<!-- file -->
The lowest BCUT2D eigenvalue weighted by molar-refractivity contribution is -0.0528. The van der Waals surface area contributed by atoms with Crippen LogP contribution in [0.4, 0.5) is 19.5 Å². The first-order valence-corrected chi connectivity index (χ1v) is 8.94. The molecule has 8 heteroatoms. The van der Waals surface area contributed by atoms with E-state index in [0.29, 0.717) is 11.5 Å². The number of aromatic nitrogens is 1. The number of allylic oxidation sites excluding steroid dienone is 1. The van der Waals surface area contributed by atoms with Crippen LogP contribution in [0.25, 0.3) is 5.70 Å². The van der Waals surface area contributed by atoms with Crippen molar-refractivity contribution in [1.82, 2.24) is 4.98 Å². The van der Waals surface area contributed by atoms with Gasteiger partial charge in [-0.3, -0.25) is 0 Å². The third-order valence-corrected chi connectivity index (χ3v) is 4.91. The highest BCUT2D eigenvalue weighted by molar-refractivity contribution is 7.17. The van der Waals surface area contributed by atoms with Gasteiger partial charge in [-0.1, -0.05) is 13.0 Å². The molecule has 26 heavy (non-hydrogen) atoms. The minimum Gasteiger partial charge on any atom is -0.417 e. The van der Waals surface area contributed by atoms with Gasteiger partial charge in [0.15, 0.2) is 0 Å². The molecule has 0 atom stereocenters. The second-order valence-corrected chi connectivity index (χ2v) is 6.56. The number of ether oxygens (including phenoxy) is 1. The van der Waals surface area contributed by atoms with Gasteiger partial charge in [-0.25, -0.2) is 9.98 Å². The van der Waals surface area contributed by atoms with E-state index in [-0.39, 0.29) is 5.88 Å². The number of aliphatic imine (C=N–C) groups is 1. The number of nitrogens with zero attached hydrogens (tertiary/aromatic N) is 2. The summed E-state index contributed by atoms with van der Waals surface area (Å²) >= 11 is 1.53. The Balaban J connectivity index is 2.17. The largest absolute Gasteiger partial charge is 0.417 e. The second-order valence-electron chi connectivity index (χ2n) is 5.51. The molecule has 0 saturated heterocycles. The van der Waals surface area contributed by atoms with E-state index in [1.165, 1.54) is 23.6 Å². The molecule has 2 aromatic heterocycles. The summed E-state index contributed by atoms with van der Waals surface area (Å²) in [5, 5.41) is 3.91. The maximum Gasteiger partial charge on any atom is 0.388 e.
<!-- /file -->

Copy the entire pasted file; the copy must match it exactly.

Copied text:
The lowest BCUT2D eigenvalue weighted by molar-refractivity contribution is -0.0528. The van der Waals surface area contributed by atoms with Crippen LogP contribution in [0.4, 0.5) is 19.5 Å². The first-order valence-corrected chi connectivity index (χ1v) is 8.94. The molecule has 8 heteroatoms. The van der Waals surface area contributed by atoms with E-state index in [0.29, 0.717) is 11.5 Å². The number of aromatic nitrogens is 1. The number of allylic oxidation sites excluding steroid dienone is 1. The van der Waals surface area contributed by atoms with Crippen LogP contribution in [0.25, 0.3) is 5.70 Å². The van der Waals surface area contributed by atoms with Crippen molar-refractivity contribution in [1.82, 2.24) is 4.98 Å². The van der Waals surface area contributed by atoms with Gasteiger partial charge in [-0.3, -0.25) is 0 Å². The third-order valence-corrected chi connectivity index (χ3v) is 4.91. The highest BCUT2D eigenvalue weighted by molar-refractivity contribution is 7.17. The van der Waals surface area contributed by atoms with Gasteiger partial charge in [-0.1, -0.05) is 13.0 Å². The molecule has 26 heavy (non-hydrogen) atoms. The minimum Gasteiger partial charge on any atom is -0.417 e. The van der Waals surface area contributed by atoms with Gasteiger partial charge in [0.15, 0.2) is 0 Å². The molecule has 0 atom stereocenters. The second-order valence-corrected chi connectivity index (χ2v) is 6.56. The number of ether oxygens (including phenoxy) is 1. The van der Waals surface area contributed by atoms with Gasteiger partial charge in [-0.25, -0.2) is 9.98 Å². The van der Waals surface area contributed by atoms with E-state index in [-0.39, 0.29) is 5.88 Å². The number of aliphatic imine (C=N–C) groups is 1. The number of nitrogens with zero attached hydrogens (tertiary/aromatic N) is 2. The summed E-state index contributed by atoms with van der Waals surface area (Å²) >= 11 is 1.53. The Balaban J connectivity index is 2.17. The largest absolute Gasteiger partial charge is 0.417 e. The second-order valence-electron chi connectivity index (χ2n) is 5.51. The molecule has 0 saturated heterocycles. The van der Waals surface area contributed by atoms with E-state index in [1.165, 1.54) is 23.6 Å². The molecule has 2 aromatic heterocycles. The summed E-state index contributed by atoms with van der Waals surface area (Å²) in [5, 5.41) is 3.91. The maximum Gasteiger partial charge on any atom is 0.388 e.